Waititi left Moana to go make what we do in the shadows with Shimane Clement who incidentally stars in Moana as Tama Toa and
And if you haven’t seen that movie, you should, it’s cute.
Just leave me to do my dog bidding on the internet
what you’re bidding on?
I’m bidding on a table
But here’s the thing that I think really separates Moana from Pocahontas
And the Emperor’s New Groove for that matter the plot derives from lessons Moana learns about her own culture
Moana’s personal journey only really kicks in when she finds out that she is descended from a long line of voyagers
we are descended from voyagers who found their way across the world
They call me
And that’s the thing that sticks with me racial stereotyping aside is that ultimately the story isn’t just about a young girl finding herself
But discovering that her ancestors did incredible things and her joy at discovering that
We were voyagers
is anyone going to say that we should sacrifice some little girl in New Zealand or Los Angeles
Or Hawaii seeing a well-rounded character who looks like her just because it’s Disney and therefore appropriative? No.
That’s why there’s a push for ethical cultural representation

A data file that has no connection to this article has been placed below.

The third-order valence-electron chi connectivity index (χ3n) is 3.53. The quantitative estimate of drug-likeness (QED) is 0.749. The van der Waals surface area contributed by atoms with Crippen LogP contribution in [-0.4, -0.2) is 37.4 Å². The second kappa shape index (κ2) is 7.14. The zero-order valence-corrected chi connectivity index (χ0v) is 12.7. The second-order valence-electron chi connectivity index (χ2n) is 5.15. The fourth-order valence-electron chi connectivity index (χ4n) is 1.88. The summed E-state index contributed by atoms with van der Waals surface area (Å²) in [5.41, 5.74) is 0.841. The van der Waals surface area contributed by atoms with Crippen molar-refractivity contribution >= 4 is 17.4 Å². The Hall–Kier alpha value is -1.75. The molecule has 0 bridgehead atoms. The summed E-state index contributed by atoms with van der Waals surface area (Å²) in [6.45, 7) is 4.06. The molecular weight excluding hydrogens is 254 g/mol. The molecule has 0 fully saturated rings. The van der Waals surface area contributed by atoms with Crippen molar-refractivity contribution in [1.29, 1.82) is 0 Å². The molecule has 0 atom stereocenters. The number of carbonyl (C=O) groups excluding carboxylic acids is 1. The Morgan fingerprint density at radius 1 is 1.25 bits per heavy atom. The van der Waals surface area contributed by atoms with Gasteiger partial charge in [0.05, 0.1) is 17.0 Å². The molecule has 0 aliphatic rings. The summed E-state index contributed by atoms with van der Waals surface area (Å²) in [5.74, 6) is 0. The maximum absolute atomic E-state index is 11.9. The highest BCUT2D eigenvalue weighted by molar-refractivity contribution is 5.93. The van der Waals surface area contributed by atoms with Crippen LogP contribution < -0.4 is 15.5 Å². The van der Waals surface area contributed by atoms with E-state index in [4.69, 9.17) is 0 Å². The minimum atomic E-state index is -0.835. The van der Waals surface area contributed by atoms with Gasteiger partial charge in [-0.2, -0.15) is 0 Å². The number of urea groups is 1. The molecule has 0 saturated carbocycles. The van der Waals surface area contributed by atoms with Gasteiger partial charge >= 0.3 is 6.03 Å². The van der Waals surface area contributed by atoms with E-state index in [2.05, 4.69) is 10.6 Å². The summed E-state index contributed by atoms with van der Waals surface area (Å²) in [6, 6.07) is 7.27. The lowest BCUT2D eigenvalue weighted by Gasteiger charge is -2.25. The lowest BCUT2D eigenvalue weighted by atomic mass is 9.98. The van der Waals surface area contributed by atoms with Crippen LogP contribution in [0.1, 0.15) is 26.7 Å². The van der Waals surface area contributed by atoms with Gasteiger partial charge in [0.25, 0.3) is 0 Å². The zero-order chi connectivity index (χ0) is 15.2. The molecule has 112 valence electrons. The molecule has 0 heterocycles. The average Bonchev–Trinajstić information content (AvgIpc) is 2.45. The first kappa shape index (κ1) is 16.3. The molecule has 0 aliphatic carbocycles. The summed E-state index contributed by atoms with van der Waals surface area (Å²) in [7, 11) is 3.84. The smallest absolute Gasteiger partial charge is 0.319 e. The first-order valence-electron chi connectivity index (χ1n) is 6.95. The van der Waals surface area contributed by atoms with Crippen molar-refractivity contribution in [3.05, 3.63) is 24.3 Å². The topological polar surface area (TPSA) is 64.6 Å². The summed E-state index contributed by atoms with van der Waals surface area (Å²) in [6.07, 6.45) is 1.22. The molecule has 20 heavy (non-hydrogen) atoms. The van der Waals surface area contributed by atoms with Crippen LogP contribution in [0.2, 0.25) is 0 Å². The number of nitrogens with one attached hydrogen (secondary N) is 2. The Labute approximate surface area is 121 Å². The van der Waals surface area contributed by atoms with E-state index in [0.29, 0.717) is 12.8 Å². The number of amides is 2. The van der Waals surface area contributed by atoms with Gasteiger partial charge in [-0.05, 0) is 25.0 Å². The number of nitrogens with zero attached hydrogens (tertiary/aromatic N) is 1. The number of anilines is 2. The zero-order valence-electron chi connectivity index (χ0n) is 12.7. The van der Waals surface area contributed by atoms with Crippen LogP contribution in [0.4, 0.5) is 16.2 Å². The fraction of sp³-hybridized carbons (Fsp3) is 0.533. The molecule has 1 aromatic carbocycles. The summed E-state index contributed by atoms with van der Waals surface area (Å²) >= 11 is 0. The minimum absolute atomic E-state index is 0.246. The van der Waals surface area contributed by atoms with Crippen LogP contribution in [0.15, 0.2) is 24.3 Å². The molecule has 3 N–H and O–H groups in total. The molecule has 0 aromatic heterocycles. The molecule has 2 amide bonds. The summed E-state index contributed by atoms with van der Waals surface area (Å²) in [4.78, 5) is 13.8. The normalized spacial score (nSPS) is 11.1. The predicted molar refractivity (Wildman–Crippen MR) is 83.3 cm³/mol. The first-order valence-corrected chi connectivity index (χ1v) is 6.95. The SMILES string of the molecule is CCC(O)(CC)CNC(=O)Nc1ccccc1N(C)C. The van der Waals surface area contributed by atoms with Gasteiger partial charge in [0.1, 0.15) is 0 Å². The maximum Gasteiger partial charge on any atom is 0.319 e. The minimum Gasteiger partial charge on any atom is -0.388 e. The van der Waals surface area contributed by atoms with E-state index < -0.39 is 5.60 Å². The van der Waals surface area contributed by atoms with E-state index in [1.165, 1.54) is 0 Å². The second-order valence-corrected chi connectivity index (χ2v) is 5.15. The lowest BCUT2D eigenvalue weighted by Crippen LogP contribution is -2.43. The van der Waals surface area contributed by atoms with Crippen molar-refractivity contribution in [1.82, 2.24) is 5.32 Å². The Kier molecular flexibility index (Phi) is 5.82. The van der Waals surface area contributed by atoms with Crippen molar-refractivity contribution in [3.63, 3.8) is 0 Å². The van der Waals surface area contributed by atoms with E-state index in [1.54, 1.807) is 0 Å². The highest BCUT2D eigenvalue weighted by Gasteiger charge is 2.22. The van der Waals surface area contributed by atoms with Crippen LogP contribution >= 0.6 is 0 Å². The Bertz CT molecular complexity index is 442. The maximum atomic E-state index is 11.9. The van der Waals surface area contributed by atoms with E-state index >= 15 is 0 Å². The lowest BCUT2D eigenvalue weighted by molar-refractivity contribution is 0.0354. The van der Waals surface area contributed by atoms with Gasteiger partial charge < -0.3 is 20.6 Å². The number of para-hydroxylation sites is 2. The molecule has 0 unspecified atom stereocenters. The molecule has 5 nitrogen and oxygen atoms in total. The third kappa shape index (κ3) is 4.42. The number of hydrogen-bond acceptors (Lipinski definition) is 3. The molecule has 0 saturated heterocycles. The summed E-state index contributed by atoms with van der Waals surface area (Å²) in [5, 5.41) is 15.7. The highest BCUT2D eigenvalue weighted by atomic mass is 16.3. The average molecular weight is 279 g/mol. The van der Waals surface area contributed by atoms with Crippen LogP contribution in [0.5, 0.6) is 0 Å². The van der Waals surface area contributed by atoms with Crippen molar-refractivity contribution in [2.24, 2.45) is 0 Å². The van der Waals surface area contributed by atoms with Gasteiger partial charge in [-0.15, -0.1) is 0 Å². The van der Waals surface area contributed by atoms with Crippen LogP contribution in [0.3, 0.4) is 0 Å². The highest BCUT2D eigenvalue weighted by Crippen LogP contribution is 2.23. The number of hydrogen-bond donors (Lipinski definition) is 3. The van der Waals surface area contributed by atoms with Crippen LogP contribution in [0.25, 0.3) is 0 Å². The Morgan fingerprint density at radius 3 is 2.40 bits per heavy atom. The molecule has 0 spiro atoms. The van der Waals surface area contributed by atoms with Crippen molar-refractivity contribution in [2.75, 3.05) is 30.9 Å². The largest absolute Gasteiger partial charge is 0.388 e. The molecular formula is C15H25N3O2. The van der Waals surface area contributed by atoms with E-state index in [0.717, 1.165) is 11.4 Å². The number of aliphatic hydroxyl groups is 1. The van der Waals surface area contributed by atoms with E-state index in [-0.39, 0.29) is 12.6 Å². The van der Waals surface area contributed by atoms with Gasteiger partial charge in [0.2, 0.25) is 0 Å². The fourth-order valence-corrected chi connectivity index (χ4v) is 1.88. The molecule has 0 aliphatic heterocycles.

and a lot of this stuff is subjective that is why there can never be a pure representation
especially in a globalist media economy an increasingly diverse consumer base wants to see characters who look like them portrayed on screen
Disney gets that it’s just good business to try to be authentic to the communities they are portraying
but they should hire more people from those communities, I’m just saying
but the one article I found the most interesting was Doug Herman writing for Smithsonian Magazine and that article was about his ambivalence on the film
He liked that it got some stuff right but it also still plays into racial stereotyping he felt ambivalent about it
Frustrated even and this frustration kind of gives me some hope because I feel like we’re making progress from the days of Pocahontas
It’s no longer a hot mess but a mixed bag, and you use a bird to write with
It’s called tweeting
and that may always be the case because let me say it again for the people in the back
The legacy of colonialism is baked into every facet of every culture on the planet
so yeah Disney’s not about to challenge your ideas on American history
They’ve got theme park tickets to sell come down on to Epcot Center
And enjoy the American experience or you fans of Pocahontas can march on down to the world of Pandora
Which is a thing now.
Again especially with a multinational hydra like Disney progress isn’t always linear
at the end of the day the financial bottom line will always be
the most important thing for a company like Disney